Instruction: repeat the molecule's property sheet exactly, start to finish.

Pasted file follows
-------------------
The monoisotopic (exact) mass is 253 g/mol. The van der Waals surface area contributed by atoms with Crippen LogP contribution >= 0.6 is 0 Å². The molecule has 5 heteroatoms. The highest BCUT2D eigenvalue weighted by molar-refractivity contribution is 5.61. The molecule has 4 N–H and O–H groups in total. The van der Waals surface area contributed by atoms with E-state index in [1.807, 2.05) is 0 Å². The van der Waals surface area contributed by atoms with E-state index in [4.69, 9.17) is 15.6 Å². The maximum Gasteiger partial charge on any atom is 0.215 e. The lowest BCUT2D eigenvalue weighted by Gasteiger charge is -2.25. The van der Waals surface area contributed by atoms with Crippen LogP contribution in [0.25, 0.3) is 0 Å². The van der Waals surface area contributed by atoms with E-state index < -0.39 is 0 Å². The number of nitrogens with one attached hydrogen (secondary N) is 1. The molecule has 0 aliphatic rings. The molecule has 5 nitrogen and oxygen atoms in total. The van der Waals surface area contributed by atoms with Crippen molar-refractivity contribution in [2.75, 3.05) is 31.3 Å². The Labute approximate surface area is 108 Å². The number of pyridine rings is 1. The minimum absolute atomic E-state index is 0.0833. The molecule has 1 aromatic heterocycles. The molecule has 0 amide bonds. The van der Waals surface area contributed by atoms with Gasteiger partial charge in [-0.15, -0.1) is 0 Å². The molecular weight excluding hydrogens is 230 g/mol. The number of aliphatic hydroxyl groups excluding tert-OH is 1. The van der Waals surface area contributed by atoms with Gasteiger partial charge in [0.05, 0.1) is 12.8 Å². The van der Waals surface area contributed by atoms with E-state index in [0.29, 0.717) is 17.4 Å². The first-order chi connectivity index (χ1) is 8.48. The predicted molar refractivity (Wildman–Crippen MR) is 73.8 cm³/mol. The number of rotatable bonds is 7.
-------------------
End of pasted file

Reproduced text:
The monoisotopic (exact) mass is 253 g/mol. The van der Waals surface area contributed by atoms with Crippen LogP contribution >= 0.6 is 0 Å². The molecule has 5 heteroatoms. The highest BCUT2D eigenvalue weighted by molar-refractivity contribution is 5.61. The molecule has 4 N–H and O–H groups in total. The van der Waals surface area contributed by atoms with E-state index in [1.807, 2.05) is 0 Å². The van der Waals surface area contributed by atoms with E-state index in [4.69, 9.17) is 15.6 Å². The maximum Gasteiger partial charge on any atom is 0.215 e. The lowest BCUT2D eigenvalue weighted by Gasteiger charge is -2.25. The van der Waals surface area contributed by atoms with Crippen LogP contribution in [0.25, 0.3) is 0 Å². The van der Waals surface area contributed by atoms with E-state index < -0.39 is 0 Å². The number of nitrogens with one attached hydrogen (secondary N) is 1. The molecule has 0 aliphatic rings. The molecule has 5 nitrogen and oxygen atoms in total. The van der Waals surface area contributed by atoms with Crippen molar-refractivity contribution in [2.75, 3.05) is 31.3 Å². The Labute approximate surface area is 108 Å². The number of pyridine rings is 1. The minimum absolute atomic E-state index is 0.0833. The molecule has 1 aromatic heterocycles. The molecule has 0 amide bonds. The van der Waals surface area contributed by atoms with Gasteiger partial charge in [-0.15, -0.1) is 0 Å². The molecular weight excluding hydrogens is 230 g/mol. The number of aliphatic hydroxyl groups excluding tert-OH is 1. The van der Waals surface area contributed by atoms with Gasteiger partial charge in [0.05, 0.1) is 12.8 Å². The van der Waals surface area contributed by atoms with E-state index in [0.29, 0.717) is 17.4 Å². The first-order chi connectivity index (χ1) is 8.48. The predicted molar refractivity (Wildman–Crippen MR) is 73.8 cm³/mol. The number of rotatable bonds is 7.